The Nation, September and October 2008

1/8 Sept– Kristina vanden Heuvel quotes Mikhail Gorbachev’s Washington Post op-ed on the Georgian crisis, claiming that “if we had heeded his vision of a truly post-Cold War world, we might not today be confronting such dangerous geoploitical gamesmanship.”  Vanden Heuvel points out that in Kosovo, the West supported the KLA’s demands for independence on grounds that treated the right of self-determination as all-important, the sovereignty of the nation-state as unimportant.  In Georgia, we oppose the Abkhazians and South Ossetians in their demands for independence on grounds that treat the sovereignty of the nation-state as all-important, the right of self-determination as unimportant.  Unless we can practice foreign policy in such a way as to show equal respect to these twin principles, vanden Heuvel argues, there will be no hope for world peace.

Stuart Klawans recommends Trouble the Water, a documentary about the destruction of African-American New Orleans during and after Hurricane Katrina made by African-American New Orleanians in New Orleans during and after Hurricane Katrina. 

15 Sept– Stephen F. Cohen on the lives of people released from Stalin’s gulag; David Schiff on the opera Peter Grimes; a poem by Mahmoud Darwish.

22 Sept– The first of four consecutive issues to feature the name “Palin” on the cover.  Robert Grossman’s comic strip sets “The Legend of Flyboy McPlane” to music.  Margot Canaday reviews William Eskridge’s history of sodomy laws in America.

29 Sept– The cover is a spoof of the New Yorker’s now famous Oval Office cartoon.  After the jump, images. 

D. D. Guttenplan on a couple of books about the history and meaning of comic books; Paula Findlen on Giordano Bruno’s life, his philosophy, and the power of his story as a rallying point for anticlerical sentiment.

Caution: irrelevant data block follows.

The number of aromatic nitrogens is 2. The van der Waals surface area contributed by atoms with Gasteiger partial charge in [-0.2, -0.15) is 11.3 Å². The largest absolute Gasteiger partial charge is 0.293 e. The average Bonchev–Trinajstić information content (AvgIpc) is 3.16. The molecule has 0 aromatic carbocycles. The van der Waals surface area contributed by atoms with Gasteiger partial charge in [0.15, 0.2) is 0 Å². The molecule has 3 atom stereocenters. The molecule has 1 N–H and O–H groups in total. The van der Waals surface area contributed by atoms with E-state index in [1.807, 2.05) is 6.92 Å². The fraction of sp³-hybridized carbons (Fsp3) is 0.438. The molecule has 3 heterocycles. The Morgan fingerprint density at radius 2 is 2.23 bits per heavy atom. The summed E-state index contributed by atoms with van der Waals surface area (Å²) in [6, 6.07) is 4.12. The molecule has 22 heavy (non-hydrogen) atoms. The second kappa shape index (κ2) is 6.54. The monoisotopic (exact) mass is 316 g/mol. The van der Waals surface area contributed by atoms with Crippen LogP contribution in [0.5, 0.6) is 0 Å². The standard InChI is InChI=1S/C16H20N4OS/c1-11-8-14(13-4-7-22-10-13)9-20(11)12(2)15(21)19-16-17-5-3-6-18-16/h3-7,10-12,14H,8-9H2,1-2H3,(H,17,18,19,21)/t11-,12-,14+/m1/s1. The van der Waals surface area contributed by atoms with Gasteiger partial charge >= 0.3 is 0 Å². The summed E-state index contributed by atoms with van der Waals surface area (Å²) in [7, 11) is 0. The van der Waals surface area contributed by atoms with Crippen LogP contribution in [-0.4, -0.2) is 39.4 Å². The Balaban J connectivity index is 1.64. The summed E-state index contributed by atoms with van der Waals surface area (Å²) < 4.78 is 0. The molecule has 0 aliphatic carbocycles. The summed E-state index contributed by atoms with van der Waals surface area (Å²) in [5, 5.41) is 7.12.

6 Oct– I’d always thought of the idea that the Hanoi regime had withheld American POWs at the end of the war as a sick delusion.  Sydney Schanberg gives reasons to think otherwise.  Apparently there is a great deal of evidence to the effect that such a thing did happen, and Crazy John McCain has behaved rather unpleasantly in his role as one of the chief figures in the official effort to hush that evidence up.  

13 Oct– Several contributors argue against the idea of bailing out major Wall Street firms, calling instead for an effort to rebuild the American economy from the bottom up. 

The New Yorker, 21 July 2008:

The original

The original

 The Nation‘s take:

 

kind of interesting

kind of interesting

Another, perhaps funnier, take:

A lovely couple

A lovely couple

Advertisements
Next Post

2 Comments

  1. cymast

     /  October 3, 2008

    I didn’t know New Orleans was African-American.

    …..

    So do people support separation of church and state except in cases of consentual sex? I’m still reeling fron last night’s Biden-Palin debate in which they both declared they did not support gay marriage. When will somebody stand up and give a reason?! Politicians cannot pass judgement without reason and cannot expect to represent the people if they don’t consider all of the people fully human with full human rights!

    …..

    At this point, are current POW/MIAs still considered bargaining chips? What do you think McCain’s motive is for withholding evidence of current POW/MIAs?

  2. acilius

     /  October 3, 2008

    Nobody seems to think there are still POWs in Vietnam today. The North did hold back some French prisoners after 1954 and collected ransom for them. There is some reason to believe that they tried the same thing with American prisoners after 1973. If so, the North Vietnamese army probably just killed them all when it became clear the USA wasn’t going to pay ransom.

%d bloggers like this: